When you think about workplace sex discrimination and harassment, you likely think of it as applying to women employees. However, recent research shows that while women experience these prohibited and illegal workplace behaviors more often then men, men likewise experience them. Furthermore, the incidences of male victimization appear to be increasing.
The Conversation reports that between 1997 and 2011, women filed the majority of sexual discrimination and harassment cases analyzed by the Equal Employment Opportunity Commission and various fair employment practice agencies. However, the number of complaints filed by men increased by 15% over this same period.
Recent research indicates that upwards of 37% of men experience workplace discrimination or harassment based on their gender, as opposed to 58% of women. Researchers believe, however, that the actual real life ratio is much smaller than that reflected in the reported incidents. Why? Because men tend to simply put up with their own victimization rather than report it.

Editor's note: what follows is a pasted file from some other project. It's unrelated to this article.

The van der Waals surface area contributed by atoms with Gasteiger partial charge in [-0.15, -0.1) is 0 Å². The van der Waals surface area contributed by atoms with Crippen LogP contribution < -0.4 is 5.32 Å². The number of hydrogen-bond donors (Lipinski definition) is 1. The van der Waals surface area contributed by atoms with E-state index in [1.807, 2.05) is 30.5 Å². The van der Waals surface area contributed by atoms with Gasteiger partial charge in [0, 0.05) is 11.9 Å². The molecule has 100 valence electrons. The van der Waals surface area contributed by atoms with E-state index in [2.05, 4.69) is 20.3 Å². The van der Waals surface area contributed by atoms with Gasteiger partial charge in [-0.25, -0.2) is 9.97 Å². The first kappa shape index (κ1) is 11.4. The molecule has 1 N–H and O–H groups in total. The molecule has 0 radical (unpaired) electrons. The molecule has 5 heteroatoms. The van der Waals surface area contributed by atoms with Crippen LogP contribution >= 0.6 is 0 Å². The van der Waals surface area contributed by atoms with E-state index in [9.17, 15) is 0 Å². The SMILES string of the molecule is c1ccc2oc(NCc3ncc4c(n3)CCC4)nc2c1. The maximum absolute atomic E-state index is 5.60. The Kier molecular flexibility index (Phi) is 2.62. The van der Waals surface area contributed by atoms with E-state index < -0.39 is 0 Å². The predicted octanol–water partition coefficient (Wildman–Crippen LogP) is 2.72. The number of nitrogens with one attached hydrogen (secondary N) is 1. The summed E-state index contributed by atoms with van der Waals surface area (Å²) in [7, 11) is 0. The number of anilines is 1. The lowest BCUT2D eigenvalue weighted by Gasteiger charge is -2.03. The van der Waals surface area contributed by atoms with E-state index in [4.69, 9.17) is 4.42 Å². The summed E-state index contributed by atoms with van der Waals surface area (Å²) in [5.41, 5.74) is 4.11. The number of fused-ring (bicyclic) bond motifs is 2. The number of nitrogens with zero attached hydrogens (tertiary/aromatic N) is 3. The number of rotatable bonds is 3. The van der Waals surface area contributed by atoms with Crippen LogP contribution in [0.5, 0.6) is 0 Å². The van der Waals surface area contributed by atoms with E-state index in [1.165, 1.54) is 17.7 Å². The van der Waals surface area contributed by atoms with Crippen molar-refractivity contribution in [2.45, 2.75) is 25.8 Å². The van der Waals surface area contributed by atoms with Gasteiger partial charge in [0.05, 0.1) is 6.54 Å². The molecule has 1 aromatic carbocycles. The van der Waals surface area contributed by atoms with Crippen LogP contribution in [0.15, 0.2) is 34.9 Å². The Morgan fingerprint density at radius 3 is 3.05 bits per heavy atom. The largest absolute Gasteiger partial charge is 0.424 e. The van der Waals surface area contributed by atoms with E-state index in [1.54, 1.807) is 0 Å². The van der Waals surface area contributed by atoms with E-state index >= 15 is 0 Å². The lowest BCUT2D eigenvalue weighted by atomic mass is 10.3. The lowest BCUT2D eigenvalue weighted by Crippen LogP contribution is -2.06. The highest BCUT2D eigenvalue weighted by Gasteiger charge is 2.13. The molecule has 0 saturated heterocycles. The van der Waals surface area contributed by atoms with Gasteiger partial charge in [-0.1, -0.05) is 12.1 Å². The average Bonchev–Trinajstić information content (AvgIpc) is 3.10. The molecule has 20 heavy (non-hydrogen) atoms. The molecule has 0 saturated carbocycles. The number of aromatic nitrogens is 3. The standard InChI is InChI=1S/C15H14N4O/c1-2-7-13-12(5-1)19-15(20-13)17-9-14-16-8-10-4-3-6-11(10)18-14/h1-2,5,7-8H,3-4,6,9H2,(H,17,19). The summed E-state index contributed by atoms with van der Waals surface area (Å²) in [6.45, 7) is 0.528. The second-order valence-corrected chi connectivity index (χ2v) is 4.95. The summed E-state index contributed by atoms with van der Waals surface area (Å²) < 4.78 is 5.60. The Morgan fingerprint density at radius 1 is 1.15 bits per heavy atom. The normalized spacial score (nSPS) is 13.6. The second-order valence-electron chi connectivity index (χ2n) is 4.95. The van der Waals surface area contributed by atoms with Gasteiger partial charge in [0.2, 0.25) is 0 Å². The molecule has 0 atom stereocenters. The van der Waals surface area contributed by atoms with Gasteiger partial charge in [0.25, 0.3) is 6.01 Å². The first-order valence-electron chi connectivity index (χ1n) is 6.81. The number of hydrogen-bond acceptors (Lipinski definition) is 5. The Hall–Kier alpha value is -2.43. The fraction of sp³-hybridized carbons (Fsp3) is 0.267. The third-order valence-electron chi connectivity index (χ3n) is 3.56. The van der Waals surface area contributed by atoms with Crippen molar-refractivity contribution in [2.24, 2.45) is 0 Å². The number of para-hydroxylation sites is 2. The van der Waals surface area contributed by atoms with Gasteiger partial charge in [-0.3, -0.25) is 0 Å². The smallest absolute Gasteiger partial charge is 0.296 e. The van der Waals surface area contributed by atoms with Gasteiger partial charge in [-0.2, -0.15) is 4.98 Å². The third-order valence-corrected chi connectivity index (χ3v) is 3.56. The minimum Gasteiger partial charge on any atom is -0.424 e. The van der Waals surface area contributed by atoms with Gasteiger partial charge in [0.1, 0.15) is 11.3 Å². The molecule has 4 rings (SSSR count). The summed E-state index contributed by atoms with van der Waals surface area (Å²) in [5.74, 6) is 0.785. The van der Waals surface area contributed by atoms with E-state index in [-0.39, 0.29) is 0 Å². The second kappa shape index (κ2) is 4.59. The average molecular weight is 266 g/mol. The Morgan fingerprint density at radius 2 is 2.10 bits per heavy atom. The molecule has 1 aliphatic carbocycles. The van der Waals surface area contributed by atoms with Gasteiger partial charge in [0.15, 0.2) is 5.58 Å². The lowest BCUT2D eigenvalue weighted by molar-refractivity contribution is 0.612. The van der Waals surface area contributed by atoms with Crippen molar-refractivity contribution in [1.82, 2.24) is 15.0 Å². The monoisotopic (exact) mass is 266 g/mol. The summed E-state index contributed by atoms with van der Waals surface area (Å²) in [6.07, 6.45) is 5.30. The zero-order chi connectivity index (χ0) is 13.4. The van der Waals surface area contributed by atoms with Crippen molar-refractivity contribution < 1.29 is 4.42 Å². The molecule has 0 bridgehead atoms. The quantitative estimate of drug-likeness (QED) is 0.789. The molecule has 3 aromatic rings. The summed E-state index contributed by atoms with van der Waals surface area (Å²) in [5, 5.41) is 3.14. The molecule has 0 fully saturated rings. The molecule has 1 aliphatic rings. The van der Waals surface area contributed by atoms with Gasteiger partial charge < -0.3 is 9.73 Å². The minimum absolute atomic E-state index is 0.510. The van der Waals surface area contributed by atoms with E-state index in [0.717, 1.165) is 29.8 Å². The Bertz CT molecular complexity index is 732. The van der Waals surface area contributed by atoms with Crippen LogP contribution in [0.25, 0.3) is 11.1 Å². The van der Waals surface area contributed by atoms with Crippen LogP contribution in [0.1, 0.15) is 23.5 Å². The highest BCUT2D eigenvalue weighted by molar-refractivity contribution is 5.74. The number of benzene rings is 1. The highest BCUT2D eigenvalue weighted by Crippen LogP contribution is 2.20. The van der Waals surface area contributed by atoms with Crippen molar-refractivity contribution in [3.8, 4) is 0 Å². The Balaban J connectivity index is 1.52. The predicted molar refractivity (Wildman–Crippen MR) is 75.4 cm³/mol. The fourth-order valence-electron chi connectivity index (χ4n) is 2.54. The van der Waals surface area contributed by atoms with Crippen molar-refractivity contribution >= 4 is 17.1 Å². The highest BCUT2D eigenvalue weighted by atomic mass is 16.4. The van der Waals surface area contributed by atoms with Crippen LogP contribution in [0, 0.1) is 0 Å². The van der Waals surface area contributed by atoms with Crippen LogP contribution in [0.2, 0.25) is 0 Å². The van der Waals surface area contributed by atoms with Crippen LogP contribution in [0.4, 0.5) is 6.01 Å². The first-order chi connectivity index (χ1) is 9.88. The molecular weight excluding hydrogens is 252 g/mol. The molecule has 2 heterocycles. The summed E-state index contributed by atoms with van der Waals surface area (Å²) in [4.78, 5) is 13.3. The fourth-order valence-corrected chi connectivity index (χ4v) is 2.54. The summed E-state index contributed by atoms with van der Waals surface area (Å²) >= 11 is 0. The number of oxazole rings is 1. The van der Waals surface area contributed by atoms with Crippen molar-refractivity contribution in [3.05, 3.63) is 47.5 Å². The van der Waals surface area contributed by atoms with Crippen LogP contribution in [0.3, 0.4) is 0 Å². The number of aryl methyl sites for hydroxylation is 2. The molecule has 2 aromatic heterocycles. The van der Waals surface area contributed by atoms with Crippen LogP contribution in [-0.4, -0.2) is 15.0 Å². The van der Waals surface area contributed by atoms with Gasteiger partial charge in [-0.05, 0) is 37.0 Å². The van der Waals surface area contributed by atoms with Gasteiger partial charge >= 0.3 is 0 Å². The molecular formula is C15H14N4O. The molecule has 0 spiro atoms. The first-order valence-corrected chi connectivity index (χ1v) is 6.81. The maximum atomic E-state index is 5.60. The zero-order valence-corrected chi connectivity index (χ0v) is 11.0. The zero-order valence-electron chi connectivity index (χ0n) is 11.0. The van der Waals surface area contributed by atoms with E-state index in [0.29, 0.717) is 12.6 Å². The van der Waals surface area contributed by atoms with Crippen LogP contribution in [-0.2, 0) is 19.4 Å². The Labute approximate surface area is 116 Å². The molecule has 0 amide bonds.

If you are a man who has experienced workplace sexual harassment or discrimination, but failed to report it, your reasons may include the following:
- You are too embarrassed to report it.
- You feel that reporting it would be “unmanly.”
- You feel that reporting it would stigmatize you.
- You may have found it less threatening or serious than a women would have if she had experienced the same type of treatment.
Mental health impact
Unfortunately, suffering in silence can have a detrimental impact on your mental health. This can exhibit itself in many ways, including the following:
- Feelings of low self-worth
- Alcohol abuse
- Drug abuse
As uncomfortable as it may be, you have every right to report workplace sexual harassment and discrimination. Remember, Title VII of the Civil Rights Act of 1964 prohibits any type of gender-based workplace discrimination.